Pirates Free Two Indonesian Sailors

KUALA LUMPUR ~ Pirates have freed two Indonesian sailors abducted earlier this month in the Malacca Strait after an undisclosed ransom was paid, an international maritime watchdog said this week.

“Ransom was paid. The victims are now being interviewed by the Indonesian authorities,” Noel Choong, the head of the International Maritime Bureau’s reporting centre in Kuala Lumpur, said.

He did not say who paid or how much was handed over to free the ship’s master and engineer, adding that they were being interviewed in Indonesia following their release on Friday.

The pair set sail from Malaysia but were kidnapped on August 13 by heavily armed pirates who boarded their barge.

The gunmen left six other crew members unharmed but destroyed the barge’s communication system before fleeing.

The kidnapping, the third in the Malacca Strait this year, sparked concerns of a possible increase in pirate attacks. It was the first time since July 2005 that crew members had been kidnapped.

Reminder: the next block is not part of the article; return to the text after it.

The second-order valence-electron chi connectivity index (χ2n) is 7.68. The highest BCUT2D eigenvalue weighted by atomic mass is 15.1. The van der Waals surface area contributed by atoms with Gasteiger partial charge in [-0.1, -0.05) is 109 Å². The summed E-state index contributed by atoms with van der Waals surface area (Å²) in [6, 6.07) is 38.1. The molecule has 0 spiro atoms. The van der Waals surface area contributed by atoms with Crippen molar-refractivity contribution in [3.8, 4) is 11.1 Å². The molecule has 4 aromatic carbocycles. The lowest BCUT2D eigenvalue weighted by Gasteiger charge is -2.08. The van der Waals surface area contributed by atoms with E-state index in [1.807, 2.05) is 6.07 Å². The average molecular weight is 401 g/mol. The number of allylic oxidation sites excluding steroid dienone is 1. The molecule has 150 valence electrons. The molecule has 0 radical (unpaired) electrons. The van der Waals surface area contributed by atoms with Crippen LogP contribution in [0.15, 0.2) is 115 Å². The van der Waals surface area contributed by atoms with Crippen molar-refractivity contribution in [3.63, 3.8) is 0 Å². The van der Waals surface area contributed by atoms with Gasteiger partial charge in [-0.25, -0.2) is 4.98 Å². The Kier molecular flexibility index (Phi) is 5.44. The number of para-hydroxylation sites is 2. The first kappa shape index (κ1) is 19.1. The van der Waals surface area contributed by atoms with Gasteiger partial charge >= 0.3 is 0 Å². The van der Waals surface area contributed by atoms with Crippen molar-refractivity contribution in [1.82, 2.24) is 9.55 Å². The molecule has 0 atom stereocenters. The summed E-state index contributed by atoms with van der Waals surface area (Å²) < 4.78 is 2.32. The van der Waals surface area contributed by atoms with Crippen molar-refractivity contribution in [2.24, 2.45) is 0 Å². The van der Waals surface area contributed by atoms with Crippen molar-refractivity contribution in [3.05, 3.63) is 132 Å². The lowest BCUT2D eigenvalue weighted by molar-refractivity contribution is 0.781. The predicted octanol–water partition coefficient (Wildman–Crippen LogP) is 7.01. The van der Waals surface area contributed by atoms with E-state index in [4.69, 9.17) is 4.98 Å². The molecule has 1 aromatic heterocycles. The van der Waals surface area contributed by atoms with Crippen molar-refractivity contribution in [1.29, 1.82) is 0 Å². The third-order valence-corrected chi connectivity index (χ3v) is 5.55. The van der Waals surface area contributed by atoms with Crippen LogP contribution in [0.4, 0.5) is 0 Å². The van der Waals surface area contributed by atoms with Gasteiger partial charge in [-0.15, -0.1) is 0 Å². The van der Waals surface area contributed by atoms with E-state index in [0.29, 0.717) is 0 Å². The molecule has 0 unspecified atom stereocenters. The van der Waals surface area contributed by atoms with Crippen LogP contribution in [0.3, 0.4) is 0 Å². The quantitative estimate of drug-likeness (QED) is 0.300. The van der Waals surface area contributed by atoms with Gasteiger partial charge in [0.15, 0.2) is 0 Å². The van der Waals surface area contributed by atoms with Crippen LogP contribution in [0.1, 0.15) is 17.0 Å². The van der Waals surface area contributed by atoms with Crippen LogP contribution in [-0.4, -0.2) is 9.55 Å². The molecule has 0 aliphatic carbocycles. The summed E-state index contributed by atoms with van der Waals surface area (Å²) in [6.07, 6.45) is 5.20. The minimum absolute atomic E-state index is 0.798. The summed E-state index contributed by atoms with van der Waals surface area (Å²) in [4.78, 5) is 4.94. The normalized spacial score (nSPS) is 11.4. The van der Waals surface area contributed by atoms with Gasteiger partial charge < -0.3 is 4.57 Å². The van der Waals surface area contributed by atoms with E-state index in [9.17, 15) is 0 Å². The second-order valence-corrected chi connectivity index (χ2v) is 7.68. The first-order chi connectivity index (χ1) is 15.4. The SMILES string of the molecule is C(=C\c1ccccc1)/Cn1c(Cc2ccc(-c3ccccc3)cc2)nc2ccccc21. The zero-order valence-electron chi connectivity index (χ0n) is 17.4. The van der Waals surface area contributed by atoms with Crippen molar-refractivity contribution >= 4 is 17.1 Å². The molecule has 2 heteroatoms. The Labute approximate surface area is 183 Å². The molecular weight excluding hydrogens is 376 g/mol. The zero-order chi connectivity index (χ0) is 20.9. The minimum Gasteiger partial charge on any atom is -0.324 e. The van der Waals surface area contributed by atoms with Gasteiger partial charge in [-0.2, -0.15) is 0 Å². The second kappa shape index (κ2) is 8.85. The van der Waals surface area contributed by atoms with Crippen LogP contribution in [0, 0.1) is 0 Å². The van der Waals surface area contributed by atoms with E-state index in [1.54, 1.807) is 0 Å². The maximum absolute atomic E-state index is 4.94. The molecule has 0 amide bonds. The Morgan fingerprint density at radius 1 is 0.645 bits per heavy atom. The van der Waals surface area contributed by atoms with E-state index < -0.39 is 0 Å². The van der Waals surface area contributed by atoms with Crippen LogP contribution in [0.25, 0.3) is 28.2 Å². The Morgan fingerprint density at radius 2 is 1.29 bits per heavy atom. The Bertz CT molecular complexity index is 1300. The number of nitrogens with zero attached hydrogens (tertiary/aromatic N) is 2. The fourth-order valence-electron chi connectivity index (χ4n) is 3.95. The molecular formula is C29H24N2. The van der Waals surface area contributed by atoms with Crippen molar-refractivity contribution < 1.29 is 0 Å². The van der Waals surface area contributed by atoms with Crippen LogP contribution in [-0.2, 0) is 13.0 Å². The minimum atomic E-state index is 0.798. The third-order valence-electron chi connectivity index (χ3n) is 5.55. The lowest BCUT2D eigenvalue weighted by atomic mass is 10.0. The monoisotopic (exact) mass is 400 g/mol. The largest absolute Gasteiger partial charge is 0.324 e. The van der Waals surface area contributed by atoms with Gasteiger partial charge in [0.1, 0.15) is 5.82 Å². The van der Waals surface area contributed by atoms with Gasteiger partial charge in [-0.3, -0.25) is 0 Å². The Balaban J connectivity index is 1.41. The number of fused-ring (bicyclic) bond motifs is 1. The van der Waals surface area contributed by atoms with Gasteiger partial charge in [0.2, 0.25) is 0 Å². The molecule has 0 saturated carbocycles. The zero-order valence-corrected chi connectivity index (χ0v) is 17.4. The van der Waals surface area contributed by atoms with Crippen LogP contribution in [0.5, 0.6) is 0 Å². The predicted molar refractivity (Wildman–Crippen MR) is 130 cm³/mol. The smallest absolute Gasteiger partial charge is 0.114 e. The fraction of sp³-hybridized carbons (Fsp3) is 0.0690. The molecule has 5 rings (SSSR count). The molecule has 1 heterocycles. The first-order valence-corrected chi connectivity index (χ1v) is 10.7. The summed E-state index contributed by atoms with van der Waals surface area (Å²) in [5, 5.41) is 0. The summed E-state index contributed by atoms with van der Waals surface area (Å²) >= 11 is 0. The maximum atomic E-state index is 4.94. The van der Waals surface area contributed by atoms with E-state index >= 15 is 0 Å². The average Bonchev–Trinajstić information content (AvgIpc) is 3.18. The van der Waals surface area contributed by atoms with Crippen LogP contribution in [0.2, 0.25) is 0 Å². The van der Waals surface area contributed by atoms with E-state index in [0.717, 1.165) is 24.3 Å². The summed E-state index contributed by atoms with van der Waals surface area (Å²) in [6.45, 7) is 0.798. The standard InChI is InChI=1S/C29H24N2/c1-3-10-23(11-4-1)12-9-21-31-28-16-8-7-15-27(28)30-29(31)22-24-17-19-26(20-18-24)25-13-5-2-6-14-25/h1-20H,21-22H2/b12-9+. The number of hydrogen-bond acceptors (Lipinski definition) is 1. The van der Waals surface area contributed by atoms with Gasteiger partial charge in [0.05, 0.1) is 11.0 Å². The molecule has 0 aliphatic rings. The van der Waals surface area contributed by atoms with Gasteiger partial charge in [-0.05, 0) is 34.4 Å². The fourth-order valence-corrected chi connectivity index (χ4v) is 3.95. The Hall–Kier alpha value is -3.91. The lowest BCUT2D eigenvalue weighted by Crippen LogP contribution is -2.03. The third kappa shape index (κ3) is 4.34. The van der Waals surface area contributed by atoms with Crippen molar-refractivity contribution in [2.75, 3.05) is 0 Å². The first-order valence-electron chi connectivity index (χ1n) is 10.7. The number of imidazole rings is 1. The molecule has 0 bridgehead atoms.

More than 30 percent of world trade and half of the world’s oil shipments pass through the Malacca Strait, which is shared by Malaysia, Indonesia and Singapore.

Countries such as Japan reply on the strategic waterway for their oil.

But Malaysian police have warned of a “real and possible” threat that the waterway could become a target for terrorism.

Pirate attacks have been steadily decreasing in the last three years, mostly due to increased patrols by Indonesia, but Choong urged the authorities to boost security further.

“It all depends on the Indonesian authorities. If they do not take immediate steps to boost patrols, we fear attacks and kidnap cases will increase,” he said.

The Malaysian-owned Brantas 25 tug-boat was traveling from the northern state of Penang to the Port of Belawan in Sumatra.

It was not clear whether the pirate attack on the boat happened in Malaysian or Indonesian waters.

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